AVS Special Member
Join Date: May 2008
Location: San Francisco - East Bay area
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Auto iris is perfectly fine to use... opening and closing the iris should not affect gamut at all unless the projector is very strange. You NEVER should have Auto Iris activated when you calibrate a projector. If you are going to use Auto Iris (I like it quite a lot, especially Sony's implementation which is very very difficult to detect in operation... you might notice it 1 or 2 times during an average movie), when you calibrate, you should use a fixed iris opening in the middle of the range (roughly half-way between fully open and fully closed. When you are done calibrating, turn Auto Iris on and forget about it and enjoy your images. Auto Iris (especially Sony's implementation) closes the iris for darker scenes and opens the iris for lighter scenes. It will NOT make brighter scenes less bright unless you are using the "limited" version of Auto Iris present on some Sony models... the "limited" mode never fully closes nor never fully opens the iris. That could look dimmer than a fix and fully open iris... but the fixed and fully open iris will also have the worst black levels by far. I don't know how old the '60 projector is, but at long ago as 2006, Sony had a GREAT Auto Iris algorythm.
Auto Iris only messes up MEASURED gamma, It does NOT mess up instantaneous gamma of any sequence of frames. And it only messes-up measured gamma because it does change the iris opening as you change the % white... but you never see that happen while watching a movie. Let's say you set gamma to 2.2 with the iris half open. Then you change the iris to fully closed and measure gamma again... you're going to have the SAME RESPONSE from the projector with the iris fully closed only less light comes through the optical path. The relative "shape" of the gamma curve won't change. CALCULATED gamma will change because peak white is lower and dark black is lower and that will throw the calculated numbers off a little, but the projector will send the same amount of light from the RGB light engine regardless of what iris opening you use. The iris blocks more or less light as it opens and closes... the light engine in the projector is NOT changing what it does. So as far as the light engine is concerned, it is going to produce the SAME response with every different iris opening... only the brightness of the image on the screen changes. People always think what they measure with Auto Iris enabled is so messed up that Auto Iris is the devil incarnate... and it does LOOK diabolically awful if you try to calibrate grayscale with auto iris enabled. But that's an artifact of the measurement method --- it does NOT represent what the projector is doing internally.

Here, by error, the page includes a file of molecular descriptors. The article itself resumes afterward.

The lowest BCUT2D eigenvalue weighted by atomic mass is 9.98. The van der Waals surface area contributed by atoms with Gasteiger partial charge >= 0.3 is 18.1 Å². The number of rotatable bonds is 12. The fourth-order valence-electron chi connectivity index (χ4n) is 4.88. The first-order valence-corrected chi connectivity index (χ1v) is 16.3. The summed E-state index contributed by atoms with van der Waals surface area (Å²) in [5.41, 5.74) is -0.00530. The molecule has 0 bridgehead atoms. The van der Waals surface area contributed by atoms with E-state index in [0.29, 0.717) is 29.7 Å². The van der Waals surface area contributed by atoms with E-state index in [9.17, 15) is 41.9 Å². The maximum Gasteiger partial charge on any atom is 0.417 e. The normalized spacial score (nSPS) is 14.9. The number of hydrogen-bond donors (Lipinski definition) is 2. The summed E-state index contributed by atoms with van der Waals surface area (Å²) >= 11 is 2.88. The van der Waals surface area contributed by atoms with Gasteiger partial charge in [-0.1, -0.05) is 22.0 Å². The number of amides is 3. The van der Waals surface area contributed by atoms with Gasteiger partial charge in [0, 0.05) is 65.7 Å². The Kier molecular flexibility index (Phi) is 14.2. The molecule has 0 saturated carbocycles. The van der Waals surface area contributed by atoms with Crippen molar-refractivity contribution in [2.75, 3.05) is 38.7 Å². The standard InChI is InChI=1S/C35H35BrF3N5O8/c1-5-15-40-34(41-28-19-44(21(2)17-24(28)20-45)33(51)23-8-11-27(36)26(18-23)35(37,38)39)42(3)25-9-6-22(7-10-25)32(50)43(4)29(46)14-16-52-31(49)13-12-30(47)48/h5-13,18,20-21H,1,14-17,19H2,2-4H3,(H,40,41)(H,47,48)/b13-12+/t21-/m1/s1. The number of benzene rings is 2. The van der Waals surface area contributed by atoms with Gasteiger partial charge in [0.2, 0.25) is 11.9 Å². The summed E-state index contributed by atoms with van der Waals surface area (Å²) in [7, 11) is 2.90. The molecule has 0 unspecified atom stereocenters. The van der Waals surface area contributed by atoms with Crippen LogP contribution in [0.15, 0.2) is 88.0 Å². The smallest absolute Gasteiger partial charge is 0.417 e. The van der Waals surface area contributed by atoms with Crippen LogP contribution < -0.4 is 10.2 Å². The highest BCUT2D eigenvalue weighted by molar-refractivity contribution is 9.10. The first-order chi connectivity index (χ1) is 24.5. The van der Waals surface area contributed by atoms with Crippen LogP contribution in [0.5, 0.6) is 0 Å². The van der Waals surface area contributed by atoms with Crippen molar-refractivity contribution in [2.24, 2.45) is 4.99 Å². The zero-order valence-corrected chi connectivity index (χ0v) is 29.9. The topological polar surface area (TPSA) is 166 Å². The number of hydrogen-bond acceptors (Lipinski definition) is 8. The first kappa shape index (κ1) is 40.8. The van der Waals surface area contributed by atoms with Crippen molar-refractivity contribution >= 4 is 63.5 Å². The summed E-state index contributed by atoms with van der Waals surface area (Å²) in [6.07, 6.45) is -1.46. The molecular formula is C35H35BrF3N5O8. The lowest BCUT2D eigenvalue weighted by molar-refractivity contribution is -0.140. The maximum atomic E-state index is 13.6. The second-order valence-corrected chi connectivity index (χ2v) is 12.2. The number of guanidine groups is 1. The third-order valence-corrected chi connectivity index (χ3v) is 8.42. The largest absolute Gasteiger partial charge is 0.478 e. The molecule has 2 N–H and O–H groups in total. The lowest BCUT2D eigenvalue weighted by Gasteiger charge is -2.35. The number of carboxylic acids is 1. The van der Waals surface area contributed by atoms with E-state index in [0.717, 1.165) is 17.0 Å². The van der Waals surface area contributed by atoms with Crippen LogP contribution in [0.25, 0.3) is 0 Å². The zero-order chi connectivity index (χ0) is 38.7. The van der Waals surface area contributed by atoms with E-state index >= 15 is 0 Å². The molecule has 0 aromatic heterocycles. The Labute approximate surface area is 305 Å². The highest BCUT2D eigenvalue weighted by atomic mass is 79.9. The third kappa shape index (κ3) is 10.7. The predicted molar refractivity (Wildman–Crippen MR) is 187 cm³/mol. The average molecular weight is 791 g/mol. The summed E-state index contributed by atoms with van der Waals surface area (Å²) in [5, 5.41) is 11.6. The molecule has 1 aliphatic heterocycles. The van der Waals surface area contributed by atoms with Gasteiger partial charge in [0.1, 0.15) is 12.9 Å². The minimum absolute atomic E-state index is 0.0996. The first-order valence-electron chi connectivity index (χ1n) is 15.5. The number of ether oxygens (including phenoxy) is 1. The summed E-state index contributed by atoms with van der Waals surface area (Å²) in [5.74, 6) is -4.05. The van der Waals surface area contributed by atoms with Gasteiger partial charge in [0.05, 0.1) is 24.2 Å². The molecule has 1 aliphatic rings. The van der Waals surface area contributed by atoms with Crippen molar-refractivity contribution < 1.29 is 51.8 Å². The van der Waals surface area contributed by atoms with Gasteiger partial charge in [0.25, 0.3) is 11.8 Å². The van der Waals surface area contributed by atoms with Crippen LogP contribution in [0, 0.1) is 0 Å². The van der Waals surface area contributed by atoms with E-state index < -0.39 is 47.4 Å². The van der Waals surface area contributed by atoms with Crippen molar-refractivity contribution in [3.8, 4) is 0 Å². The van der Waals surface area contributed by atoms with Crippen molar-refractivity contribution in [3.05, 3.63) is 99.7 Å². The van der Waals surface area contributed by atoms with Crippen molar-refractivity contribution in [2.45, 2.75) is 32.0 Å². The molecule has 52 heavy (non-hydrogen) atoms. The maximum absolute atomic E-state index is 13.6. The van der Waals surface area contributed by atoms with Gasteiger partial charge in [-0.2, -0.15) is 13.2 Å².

Most projectors that have Auto Iris have black levels that are so high as to be consideraly more of a distraction from a satisfying viewing experience than using Auto Iris... however, there are some Auto Iris implementations that are just awful... take recent Brand E projectors for example... the iris motor makes so much noise when it operates, unless the projector is in a soundproof enclosure (or booth), you are going to EASILY hear it in operation unless the soundtrack is VERY loud. Secondly, their algorithm is so bad you can almost always see the light level on the screen changig. I don't know how Sony avoids that, but they do (from 2006 forward at least).
Calibrate in fixed iris mode with the iris at a middle opening setting. When you're done, turn Auto Iris on... I've never been disappointed by a Sony product with Auto Iris from RPTVs to the new 4K projector... they all work really well and they all produce much better black levels than is possible with any fixed opening except fully closed. Unforrtunately... fully closed limits peak white so much that bright images look dull. With Auto Iris in the "full range" or "wide range" or whatever they call it, mode, you get the darkest shadows and the birghtest whites the projector can produce.
"Movies is magic..." Van Dyke Parks
THX Certified Professional Video Calibration
Widescreen Review -- Home Theater & Sound